Memory address counter 66 is loaded with the new block start address from line start register 64. The next pixel in the line is fetched from the new physical memory block at this block starting address. Memory address counter 66 then continues to count up with the pixel clock, reading pixels from the new physical block. Adder 70 generates the next line's starting address, LSA(n+1) from the block's starting address in line start register 64. At the end of the line, when HS is activated, this new line's address is latched into line start register 64 through mux 62, and pixel fetching continues with the second display line in the new physical block.
The screen starting address in start address selector 60 is a full-width address. The full address can be loaded into both the upper (U) and lower (L) portions of line start register 64 and memory address counter 66 as described above. This allows the physical blocks to have an arbitrary length. However, the block start address uses a fixed block size, such as fixed-size pages. For example, the page size (length) is often set to 4K bytes, where the lower 12 address bits are the offset within the page. Then the page's (block's) starting address can be specified by just the upper m-12 address bits, where m is the address width in bits. For example, a 32-bit address can use just the upper 20 bits as the page starting address, since it is assumed that the lower address bits are all zero's for the first address in the page.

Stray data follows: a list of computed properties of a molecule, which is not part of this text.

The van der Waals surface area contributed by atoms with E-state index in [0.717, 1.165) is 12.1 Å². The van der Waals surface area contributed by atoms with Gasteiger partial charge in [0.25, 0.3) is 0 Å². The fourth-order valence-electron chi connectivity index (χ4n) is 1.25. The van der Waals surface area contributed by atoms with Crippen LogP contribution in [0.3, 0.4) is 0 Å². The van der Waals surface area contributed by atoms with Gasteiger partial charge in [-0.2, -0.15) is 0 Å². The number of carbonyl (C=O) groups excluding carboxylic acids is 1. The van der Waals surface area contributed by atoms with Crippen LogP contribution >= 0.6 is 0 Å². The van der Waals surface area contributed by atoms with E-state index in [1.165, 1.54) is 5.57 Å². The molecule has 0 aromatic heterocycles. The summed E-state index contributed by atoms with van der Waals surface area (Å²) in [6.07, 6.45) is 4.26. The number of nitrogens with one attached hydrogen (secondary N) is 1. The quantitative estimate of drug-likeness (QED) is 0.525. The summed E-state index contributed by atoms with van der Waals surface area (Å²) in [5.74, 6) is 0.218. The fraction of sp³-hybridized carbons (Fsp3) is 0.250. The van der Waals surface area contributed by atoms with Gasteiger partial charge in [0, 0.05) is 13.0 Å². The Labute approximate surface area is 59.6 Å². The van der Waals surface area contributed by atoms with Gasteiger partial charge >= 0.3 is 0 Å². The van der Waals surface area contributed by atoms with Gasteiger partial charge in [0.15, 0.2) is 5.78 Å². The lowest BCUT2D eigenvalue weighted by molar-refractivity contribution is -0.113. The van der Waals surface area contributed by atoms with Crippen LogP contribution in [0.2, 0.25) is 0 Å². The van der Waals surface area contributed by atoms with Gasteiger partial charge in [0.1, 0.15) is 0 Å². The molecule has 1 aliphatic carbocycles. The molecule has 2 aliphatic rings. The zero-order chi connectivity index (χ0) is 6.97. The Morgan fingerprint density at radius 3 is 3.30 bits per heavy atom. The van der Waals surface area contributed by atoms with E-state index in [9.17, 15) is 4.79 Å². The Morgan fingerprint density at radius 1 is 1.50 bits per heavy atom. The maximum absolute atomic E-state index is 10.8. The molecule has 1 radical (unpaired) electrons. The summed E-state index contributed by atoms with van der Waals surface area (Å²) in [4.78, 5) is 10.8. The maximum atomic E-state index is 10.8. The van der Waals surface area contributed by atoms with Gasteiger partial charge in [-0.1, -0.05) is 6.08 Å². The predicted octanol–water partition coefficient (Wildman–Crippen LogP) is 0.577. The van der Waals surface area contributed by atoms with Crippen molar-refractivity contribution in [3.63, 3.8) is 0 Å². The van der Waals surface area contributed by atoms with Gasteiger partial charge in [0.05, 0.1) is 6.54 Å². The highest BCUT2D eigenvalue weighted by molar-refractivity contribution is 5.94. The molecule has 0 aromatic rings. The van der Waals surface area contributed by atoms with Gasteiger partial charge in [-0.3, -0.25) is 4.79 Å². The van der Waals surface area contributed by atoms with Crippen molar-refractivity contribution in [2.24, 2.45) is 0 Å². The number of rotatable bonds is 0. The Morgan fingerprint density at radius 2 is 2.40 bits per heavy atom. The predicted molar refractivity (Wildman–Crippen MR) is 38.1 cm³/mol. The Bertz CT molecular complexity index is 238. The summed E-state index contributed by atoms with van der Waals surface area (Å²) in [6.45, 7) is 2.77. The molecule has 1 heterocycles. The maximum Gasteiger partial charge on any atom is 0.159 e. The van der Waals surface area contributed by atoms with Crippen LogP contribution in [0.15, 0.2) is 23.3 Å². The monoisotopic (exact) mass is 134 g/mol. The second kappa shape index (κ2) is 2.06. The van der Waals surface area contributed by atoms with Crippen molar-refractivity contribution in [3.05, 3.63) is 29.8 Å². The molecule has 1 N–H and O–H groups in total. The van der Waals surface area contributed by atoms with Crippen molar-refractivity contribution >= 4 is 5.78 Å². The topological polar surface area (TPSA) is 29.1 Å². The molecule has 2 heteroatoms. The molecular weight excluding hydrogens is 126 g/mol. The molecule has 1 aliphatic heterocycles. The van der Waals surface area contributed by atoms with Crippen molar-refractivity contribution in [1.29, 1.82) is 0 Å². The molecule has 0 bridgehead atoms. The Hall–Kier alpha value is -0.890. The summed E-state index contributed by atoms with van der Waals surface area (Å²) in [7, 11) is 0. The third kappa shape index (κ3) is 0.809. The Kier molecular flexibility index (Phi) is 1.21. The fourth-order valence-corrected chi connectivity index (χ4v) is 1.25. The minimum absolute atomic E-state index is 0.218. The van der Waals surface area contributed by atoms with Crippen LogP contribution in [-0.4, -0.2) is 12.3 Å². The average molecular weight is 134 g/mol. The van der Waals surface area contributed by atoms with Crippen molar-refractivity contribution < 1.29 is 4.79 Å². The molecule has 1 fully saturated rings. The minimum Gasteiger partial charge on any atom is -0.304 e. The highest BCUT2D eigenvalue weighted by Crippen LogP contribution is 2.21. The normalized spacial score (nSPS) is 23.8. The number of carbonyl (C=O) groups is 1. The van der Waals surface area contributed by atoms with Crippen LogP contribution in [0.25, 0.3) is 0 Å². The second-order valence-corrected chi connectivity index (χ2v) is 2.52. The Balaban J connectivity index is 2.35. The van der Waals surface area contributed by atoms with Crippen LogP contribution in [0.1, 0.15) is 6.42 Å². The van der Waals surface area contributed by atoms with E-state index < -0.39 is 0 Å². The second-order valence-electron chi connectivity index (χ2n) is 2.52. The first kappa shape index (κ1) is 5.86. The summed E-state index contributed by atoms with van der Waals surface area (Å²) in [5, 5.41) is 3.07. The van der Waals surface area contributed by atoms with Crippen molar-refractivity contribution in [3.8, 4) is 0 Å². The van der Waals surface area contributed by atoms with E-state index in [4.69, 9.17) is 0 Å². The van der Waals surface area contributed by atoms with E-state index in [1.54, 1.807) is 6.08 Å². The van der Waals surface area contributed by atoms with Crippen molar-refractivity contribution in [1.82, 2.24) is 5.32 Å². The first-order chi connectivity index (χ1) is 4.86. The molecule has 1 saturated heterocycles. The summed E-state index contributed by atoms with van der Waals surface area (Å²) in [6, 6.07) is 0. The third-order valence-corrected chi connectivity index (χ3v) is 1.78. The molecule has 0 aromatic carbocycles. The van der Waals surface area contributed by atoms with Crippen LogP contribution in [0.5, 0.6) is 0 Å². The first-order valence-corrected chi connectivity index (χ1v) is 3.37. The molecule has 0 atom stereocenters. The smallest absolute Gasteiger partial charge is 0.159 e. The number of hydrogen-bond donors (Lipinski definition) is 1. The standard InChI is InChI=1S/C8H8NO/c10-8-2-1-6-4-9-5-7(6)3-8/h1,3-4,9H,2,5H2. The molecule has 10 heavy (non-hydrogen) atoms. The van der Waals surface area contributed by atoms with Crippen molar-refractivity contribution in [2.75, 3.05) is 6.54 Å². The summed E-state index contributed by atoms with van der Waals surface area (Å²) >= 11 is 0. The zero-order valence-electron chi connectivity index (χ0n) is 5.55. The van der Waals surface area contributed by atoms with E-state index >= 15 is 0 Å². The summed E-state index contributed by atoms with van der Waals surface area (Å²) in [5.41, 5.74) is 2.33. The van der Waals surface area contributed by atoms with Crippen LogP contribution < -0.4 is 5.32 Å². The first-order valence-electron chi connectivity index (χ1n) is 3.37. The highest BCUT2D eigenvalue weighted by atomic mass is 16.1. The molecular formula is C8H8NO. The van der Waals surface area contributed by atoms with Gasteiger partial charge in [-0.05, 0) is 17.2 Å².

Using such fixed-length physical-memory blocks, or pages, is advantageous because smaller-width registers and logic paths can be used. Lower address bits can be quickly zeroed out when a new physical block is started. When a new block address is loaded from start address selector 60 through mux 62 to line start register 64, the upper bits are loaded from start address selector 60 by mux 62 into the upper portion of line start register 64. The lower bits are zeroed by mux 62 and loaded as zeros into the lower portion of line start register 64. Likewise, the lower portion of memory address counter 66 can become zero at the start of a new block, and just the upper bits loaded from line start register 64. If the block end occurs between the end of a line and the next start address, the lower portion of memory address counter 66 can be loaded from output of the adder 70 through mux 62 and line start register 64. This is not the start of a new block, so just the upper bits loaded from line start register 64.
Since all physical addresses within a block have the same upper address bits, the upper portions of line start register 64 and memory address counter 66 can continue to be loaded from start address selector 60 for each new line, if the next line start address is in the same block. Alternately, the upper portions can be loaded just once at the start of the block, and not re-loaded when the lower-portions are loaded for each new display line.